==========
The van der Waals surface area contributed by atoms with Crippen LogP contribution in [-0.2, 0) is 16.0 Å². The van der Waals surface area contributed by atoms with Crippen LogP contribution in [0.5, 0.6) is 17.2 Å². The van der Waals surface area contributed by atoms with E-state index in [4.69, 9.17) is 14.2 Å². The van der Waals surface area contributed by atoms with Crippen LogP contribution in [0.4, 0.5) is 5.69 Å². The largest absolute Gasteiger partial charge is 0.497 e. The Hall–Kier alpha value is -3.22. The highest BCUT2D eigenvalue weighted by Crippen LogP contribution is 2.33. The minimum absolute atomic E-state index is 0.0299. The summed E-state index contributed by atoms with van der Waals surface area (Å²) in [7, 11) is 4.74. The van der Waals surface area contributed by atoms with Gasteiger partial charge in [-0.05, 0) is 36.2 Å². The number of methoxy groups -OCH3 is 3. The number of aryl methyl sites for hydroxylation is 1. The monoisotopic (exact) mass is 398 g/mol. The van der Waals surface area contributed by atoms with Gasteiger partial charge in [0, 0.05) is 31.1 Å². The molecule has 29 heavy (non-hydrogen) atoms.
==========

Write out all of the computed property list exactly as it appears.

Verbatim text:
The van der Waals surface area contributed by atoms with Crippen LogP contribution in [-0.2, 0) is 16.0 Å². The van der Waals surface area contributed by atoms with Crippen LogP contribution in [0.5, 0.6) is 17.2 Å². The van der Waals surface area contributed by atoms with E-state index in [4.69, 9.17) is 14.2 Å². The van der Waals surface area contributed by atoms with Crippen LogP contribution in [0.4, 0.5) is 5.69 Å². The largest absolute Gasteiger partial charge is 0.497 e. The Hall–Kier alpha value is -3.22. The highest BCUT2D eigenvalue weighted by Crippen LogP contribution is 2.33. The minimum absolute atomic E-state index is 0.0299. The summed E-state index contributed by atoms with van der Waals surface area (Å²) in [7, 11) is 4.74. The van der Waals surface area contributed by atoms with Gasteiger partial charge in [-0.05, 0) is 36.2 Å². The number of methoxy groups -OCH3 is 3. The number of aryl methyl sites for hydroxylation is 1. The monoisotopic (exact) mass is 398 g/mol. The van der Waals surface area contributed by atoms with Gasteiger partial charge in [0, 0.05) is 31.1 Å². The molecule has 29 heavy (non-hydrogen) atoms.